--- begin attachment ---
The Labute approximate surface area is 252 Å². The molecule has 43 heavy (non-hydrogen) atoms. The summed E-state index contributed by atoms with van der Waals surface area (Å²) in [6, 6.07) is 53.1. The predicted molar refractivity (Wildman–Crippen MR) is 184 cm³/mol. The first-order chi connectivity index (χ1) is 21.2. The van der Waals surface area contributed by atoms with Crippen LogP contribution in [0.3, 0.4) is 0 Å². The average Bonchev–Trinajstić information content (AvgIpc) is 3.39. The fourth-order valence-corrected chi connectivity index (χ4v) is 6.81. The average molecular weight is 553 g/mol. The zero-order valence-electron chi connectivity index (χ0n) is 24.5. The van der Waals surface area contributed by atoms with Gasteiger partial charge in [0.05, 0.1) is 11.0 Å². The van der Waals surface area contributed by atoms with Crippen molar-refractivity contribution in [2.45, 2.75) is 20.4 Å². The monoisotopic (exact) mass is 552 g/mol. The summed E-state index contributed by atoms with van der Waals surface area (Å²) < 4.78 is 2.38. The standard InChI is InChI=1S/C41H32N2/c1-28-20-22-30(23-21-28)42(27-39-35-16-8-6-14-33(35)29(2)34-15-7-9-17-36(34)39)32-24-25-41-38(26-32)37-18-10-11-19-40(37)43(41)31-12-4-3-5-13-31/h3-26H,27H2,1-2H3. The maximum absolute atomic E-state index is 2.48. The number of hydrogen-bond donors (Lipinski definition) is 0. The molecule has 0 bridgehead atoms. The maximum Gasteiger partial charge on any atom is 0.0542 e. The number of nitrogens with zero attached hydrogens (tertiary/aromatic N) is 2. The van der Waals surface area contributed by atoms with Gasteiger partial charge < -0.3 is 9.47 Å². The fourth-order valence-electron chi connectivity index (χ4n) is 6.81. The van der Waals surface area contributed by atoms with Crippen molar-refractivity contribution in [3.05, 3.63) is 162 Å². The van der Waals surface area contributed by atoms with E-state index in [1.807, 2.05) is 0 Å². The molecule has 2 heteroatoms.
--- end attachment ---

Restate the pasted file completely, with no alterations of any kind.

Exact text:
The Labute approximate surface area is 252 Å². The molecule has 43 heavy (non-hydrogen) atoms. The summed E-state index contributed by atoms with van der Waals surface area (Å²) in [6, 6.07) is 53.1. The predicted molar refractivity (Wildman–Crippen MR) is 184 cm³/mol. The first-order chi connectivity index (χ1) is 21.2. The van der Waals surface area contributed by atoms with Crippen LogP contribution in [0.3, 0.4) is 0 Å². The average Bonchev–Trinajstić information content (AvgIpc) is 3.39. The fourth-order valence-corrected chi connectivity index (χ4v) is 6.81. The average molecular weight is 553 g/mol. The zero-order valence-electron chi connectivity index (χ0n) is 24.5. The van der Waals surface area contributed by atoms with Gasteiger partial charge in [0.05, 0.1) is 11.0 Å². The van der Waals surface area contributed by atoms with Crippen molar-refractivity contribution in [2.45, 2.75) is 20.4 Å². The monoisotopic (exact) mass is 552 g/mol. The summed E-state index contributed by atoms with van der Waals surface area (Å²) < 4.78 is 2.38. The standard InChI is InChI=1S/C41H32N2/c1-28-20-22-30(23-21-28)42(27-39-35-16-8-6-14-33(35)29(2)34-15-7-9-17-36(34)39)32-24-25-41-38(26-32)37-18-10-11-19-40(37)43(41)31-12-4-3-5-13-31/h3-26H,27H2,1-2H3. The maximum absolute atomic E-state index is 2.48. The number of hydrogen-bond donors (Lipinski definition) is 0. The molecule has 0 bridgehead atoms. The maximum Gasteiger partial charge on any atom is 0.0542 e. The number of nitrogens with zero attached hydrogens (tertiary/aromatic N) is 2. The van der Waals surface area contributed by atoms with Gasteiger partial charge < -0.3 is 9.47 Å². The fourth-order valence-electron chi connectivity index (χ4n) is 6.81. The van der Waals surface area contributed by atoms with Crippen molar-refractivity contribution in [3.05, 3.63) is 162 Å². The van der Waals surface area contributed by atoms with E-state index in [1.807, 2.05) is 0 Å². The molecule has 2 heteroatoms.